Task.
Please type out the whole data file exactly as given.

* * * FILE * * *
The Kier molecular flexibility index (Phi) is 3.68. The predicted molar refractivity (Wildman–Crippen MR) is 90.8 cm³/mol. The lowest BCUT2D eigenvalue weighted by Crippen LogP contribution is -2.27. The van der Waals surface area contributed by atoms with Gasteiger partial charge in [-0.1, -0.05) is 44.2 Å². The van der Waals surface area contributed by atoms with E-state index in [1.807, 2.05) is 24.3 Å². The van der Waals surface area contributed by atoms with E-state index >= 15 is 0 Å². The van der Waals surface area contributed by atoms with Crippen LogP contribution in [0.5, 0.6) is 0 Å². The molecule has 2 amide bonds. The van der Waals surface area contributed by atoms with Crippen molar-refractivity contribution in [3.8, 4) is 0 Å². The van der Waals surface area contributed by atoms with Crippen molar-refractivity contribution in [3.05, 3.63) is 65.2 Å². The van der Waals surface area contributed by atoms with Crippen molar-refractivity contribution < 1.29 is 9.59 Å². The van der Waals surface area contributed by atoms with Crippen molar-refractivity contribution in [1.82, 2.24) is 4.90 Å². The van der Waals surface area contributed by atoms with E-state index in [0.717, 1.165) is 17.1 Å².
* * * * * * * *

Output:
The Kier molecular flexibility index (Phi) is 3.68. The predicted molar refractivity (Wildman–Crippen MR) is 90.8 cm³/mol. The lowest BCUT2D eigenvalue weighted by Crippen LogP contribution is -2.27. The van der Waals surface area contributed by atoms with Gasteiger partial charge in [-0.1, -0.05) is 44.2 Å². The van der Waals surface area contributed by atoms with E-state index in [1.807, 2.05) is 24.3 Å². The van der Waals surface area contributed by atoms with E-state index >= 15 is 0 Å². The van der Waals surface area contributed by atoms with Crippen LogP contribution in [0.5, 0.6) is 0 Å². The molecule has 2 amide bonds. The van der Waals surface area contributed by atoms with Crippen molar-refractivity contribution in [3.8, 4) is 0 Å². The van der Waals surface area contributed by atoms with Crippen molar-refractivity contribution in [3.05, 3.63) is 65.2 Å². The van der Waals surface area contributed by atoms with Crippen molar-refractivity contribution < 1.29 is 9.59 Å². The van der Waals surface area contributed by atoms with Crippen molar-refractivity contribution in [1.82, 2.24) is 4.90 Å². The van der Waals surface area contributed by atoms with E-state index in [0.717, 1.165) is 17.1 Å².